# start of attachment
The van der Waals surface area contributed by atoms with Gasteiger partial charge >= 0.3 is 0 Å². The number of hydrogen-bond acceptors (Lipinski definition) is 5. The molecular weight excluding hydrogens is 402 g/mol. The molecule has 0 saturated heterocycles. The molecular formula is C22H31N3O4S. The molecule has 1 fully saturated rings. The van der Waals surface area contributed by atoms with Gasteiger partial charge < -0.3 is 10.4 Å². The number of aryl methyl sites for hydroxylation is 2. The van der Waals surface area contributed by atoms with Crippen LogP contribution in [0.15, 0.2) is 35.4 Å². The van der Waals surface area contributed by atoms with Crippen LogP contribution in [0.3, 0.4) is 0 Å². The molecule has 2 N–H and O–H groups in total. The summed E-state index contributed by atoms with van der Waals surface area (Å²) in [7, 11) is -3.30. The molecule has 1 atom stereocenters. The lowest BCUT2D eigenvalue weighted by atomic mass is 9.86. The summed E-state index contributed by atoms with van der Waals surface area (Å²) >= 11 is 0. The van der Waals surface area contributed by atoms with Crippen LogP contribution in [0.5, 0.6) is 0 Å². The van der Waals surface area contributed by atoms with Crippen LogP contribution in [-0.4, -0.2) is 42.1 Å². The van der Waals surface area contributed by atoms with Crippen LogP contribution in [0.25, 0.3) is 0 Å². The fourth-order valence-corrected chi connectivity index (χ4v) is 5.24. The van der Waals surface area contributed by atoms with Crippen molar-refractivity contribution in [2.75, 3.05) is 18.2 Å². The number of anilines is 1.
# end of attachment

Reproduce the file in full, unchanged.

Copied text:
The van der Waals surface area contributed by atoms with Gasteiger partial charge >= 0.3 is 0 Å². The number of hydrogen-bond acceptors (Lipinski definition) is 5. The molecular weight excluding hydrogens is 402 g/mol. The molecule has 0 saturated heterocycles. The molecular formula is C22H31N3O4S. The molecule has 1 fully saturated rings. The van der Waals surface area contributed by atoms with Gasteiger partial charge < -0.3 is 10.4 Å². The number of aryl methyl sites for hydroxylation is 2. The van der Waals surface area contributed by atoms with Crippen LogP contribution in [0.15, 0.2) is 35.4 Å². The van der Waals surface area contributed by atoms with Crippen LogP contribution in [0.3, 0.4) is 0 Å². The molecule has 2 N–H and O–H groups in total. The summed E-state index contributed by atoms with van der Waals surface area (Å²) in [7, 11) is -3.30. The molecule has 1 atom stereocenters. The lowest BCUT2D eigenvalue weighted by atomic mass is 9.86. The summed E-state index contributed by atoms with van der Waals surface area (Å²) >= 11 is 0. The van der Waals surface area contributed by atoms with Crippen LogP contribution in [0.5, 0.6) is 0 Å². The van der Waals surface area contributed by atoms with Crippen LogP contribution in [-0.4, -0.2) is 42.1 Å². The van der Waals surface area contributed by atoms with Crippen LogP contribution in [0.25, 0.3) is 0 Å². The fourth-order valence-corrected chi connectivity index (χ4v) is 5.24. The van der Waals surface area contributed by atoms with Crippen molar-refractivity contribution in [2.75, 3.05) is 18.2 Å². The number of anilines is 1.